Lye from charcoal

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SheepDog

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Yes it is possible. You need to use the white ash left after a fire and combine with water.
 

dademoss

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I watched a 'Naked and Afraid' TV show last week, and a gal made lye from the burnt ashes from their fire. Is this even possible?
Very possible, but you won't pass a GMP/FDA audit without that certificate of analysis :p

I was gonna post a link, but the video is really good. I'll add this, in case your hydrometer/pH meter is missing:

 
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Neb

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Q

I have a pile of the white ash from my charcoal grill that I have collecting for years. The pile is slightly sheltered from the rain. Just charcoal briquettes. No self respecting weed will grow there.

Is that a source to make lye?

Curious

Ben
 

Peanut

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Q

I have a pile of the white ash from my charcoal grill that I have collecting for years. The pile is slightly sheltered from the rain. Just charcoal briquettes. No self respecting weed will grow there.

Is that a source to make lye?

Curious

Ben

As in k in gs fud? Such briquettes are made from soft coal, petrolium products and some wood shavings. Very little of it is actually wood.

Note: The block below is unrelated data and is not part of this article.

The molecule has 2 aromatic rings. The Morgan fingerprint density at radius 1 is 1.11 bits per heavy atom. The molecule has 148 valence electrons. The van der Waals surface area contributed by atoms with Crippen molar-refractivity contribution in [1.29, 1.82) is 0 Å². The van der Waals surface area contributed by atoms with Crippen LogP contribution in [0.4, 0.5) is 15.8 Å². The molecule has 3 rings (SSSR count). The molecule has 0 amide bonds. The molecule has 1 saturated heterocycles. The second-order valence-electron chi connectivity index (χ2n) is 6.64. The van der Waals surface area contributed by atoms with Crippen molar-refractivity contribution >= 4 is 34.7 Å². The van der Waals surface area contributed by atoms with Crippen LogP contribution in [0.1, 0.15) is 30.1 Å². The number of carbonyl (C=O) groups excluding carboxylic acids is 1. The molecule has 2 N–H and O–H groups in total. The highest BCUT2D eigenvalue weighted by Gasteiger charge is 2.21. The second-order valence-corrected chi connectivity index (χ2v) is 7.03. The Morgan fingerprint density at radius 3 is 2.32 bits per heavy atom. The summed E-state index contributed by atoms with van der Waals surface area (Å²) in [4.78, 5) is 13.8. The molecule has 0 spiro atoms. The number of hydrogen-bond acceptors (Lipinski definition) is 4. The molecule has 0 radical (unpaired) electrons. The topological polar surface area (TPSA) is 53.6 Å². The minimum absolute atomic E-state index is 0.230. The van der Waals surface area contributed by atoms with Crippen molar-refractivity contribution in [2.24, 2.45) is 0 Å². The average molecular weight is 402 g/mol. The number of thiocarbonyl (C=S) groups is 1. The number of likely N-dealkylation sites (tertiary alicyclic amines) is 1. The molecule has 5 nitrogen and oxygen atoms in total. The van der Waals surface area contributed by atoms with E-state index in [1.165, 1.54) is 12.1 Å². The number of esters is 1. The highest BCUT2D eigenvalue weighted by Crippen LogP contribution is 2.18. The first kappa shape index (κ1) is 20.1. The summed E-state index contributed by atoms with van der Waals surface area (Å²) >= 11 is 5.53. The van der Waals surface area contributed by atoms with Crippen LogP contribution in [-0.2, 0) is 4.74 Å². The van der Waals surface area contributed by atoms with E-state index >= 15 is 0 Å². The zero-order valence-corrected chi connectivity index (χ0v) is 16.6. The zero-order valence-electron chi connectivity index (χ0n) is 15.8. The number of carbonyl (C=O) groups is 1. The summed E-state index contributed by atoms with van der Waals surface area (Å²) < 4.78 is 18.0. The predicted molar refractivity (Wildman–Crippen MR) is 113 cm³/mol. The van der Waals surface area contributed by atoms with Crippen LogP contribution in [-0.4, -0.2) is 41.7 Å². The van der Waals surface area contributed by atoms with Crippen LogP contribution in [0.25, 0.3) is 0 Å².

I'd say no but could be wrong.

Edit...

There is a good description in the Foxfire 1 book.

I remember seeing it done when I was a very small child... so small about all I remember is ash from hickory trees. I don't remember the process.
 
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LadyLocust

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..ayeup..

:cool:

.02
jd
Keyword: Hard wood. Soft woods might work, but would take much more ash and boiling down.
As everyone said, yep.

I've made it from saved bacon drippings and ash before. Turns out great.

But its not from the charcoal, its from the white ash. The charcoal doesn't contribute.
Sorry, but this cracked me up ~ every fella's dream, bacon scented soap 😂
As in k in gs fud? Such briquettes are made from soft coal, petrolium products and some wood shavings. Very little of it is actually wood.

I'd say no but could be wrong.

Edit...

There is a good description in the Foxfire 1 book.

I remember seeing it done when I was a very small child... so small about all I remember is ash from hickory trees. I don't remember the process.
You read my mind. I knew it was in a Foxfire book, but didn't know which one.
 

elkhound

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this is how times have changed. when i was in elementary school we made lye out in school parking lot. we burnt up a bunch of wood and then used it to get the lye. thats been many decades ago and dont remember a thing other than we made it. i used homemade lye soap until i was 10 or 11 and then we stopped making it.it was pretty harsh on skin from what i remember...or what we made was...lol..not sure if it took dirt off or first layer of skin or both...roflmao